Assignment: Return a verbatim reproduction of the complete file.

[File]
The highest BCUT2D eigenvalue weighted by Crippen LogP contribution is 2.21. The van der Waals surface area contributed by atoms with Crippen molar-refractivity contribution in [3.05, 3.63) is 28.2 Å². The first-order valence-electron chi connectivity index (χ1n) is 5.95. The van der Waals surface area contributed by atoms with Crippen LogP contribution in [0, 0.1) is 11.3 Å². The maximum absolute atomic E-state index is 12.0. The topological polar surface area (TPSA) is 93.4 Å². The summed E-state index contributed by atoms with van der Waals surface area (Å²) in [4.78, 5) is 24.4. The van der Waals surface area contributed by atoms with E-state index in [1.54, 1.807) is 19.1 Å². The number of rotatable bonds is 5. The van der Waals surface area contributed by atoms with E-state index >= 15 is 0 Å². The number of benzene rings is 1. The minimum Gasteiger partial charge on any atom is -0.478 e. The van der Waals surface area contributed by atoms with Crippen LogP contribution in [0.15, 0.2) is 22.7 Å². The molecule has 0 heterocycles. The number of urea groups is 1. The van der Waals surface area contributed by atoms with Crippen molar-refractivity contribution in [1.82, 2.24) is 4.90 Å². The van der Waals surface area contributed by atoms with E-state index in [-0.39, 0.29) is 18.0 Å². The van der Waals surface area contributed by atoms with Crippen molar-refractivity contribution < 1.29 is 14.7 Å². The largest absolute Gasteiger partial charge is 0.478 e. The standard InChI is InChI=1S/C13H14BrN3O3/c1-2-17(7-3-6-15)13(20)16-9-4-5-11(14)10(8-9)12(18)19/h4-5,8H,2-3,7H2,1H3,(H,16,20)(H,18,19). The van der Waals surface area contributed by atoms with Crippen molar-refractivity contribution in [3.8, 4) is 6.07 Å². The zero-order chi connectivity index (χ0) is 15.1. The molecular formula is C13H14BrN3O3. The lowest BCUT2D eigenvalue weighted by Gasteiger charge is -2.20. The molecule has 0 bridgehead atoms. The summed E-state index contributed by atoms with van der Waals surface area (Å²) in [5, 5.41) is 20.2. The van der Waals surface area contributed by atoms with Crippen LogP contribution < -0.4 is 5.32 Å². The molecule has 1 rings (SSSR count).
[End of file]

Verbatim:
The highest BCUT2D eigenvalue weighted by Crippen LogP contribution is 2.21. The van der Waals surface area contributed by atoms with Crippen molar-refractivity contribution in [3.05, 3.63) is 28.2 Å². The first-order valence-electron chi connectivity index (χ1n) is 5.95. The van der Waals surface area contributed by atoms with Crippen LogP contribution in [0, 0.1) is 11.3 Å². The maximum absolute atomic E-state index is 12.0. The topological polar surface area (TPSA) is 93.4 Å². The summed E-state index contributed by atoms with van der Waals surface area (Å²) in [4.78, 5) is 24.4. The van der Waals surface area contributed by atoms with E-state index in [1.54, 1.807) is 19.1 Å². The number of rotatable bonds is 5. The van der Waals surface area contributed by atoms with E-state index >= 15 is 0 Å². The number of benzene rings is 1. The minimum Gasteiger partial charge on any atom is -0.478 e. The van der Waals surface area contributed by atoms with Crippen LogP contribution in [0.15, 0.2) is 22.7 Å². The molecule has 0 heterocycles. The number of urea groups is 1. The van der Waals surface area contributed by atoms with Crippen molar-refractivity contribution in [1.82, 2.24) is 4.90 Å². The van der Waals surface area contributed by atoms with E-state index in [-0.39, 0.29) is 18.0 Å². The van der Waals surface area contributed by atoms with Crippen molar-refractivity contribution < 1.29 is 14.7 Å². The largest absolute Gasteiger partial charge is 0.478 e. The standard InChI is InChI=1S/C13H14BrN3O3/c1-2-17(7-3-6-15)13(20)16-9-4-5-11(14)10(8-9)12(18)19/h4-5,8H,2-3,7H2,1H3,(H,16,20)(H,18,19). The van der Waals surface area contributed by atoms with Crippen molar-refractivity contribution in [3.8, 4) is 6.07 Å². The zero-order chi connectivity index (χ0) is 15.1. The molecular formula is C13H14BrN3O3. The lowest BCUT2D eigenvalue weighted by Gasteiger charge is -2.20. The molecule has 0 bridgehead atoms. The summed E-state index contributed by atoms with van der Waals surface area (Å²) in [5, 5.41) is 20.2. The van der Waals surface area contributed by atoms with Crippen LogP contribution < -0.4 is 5.32 Å². The molecule has 1 rings (SSSR count).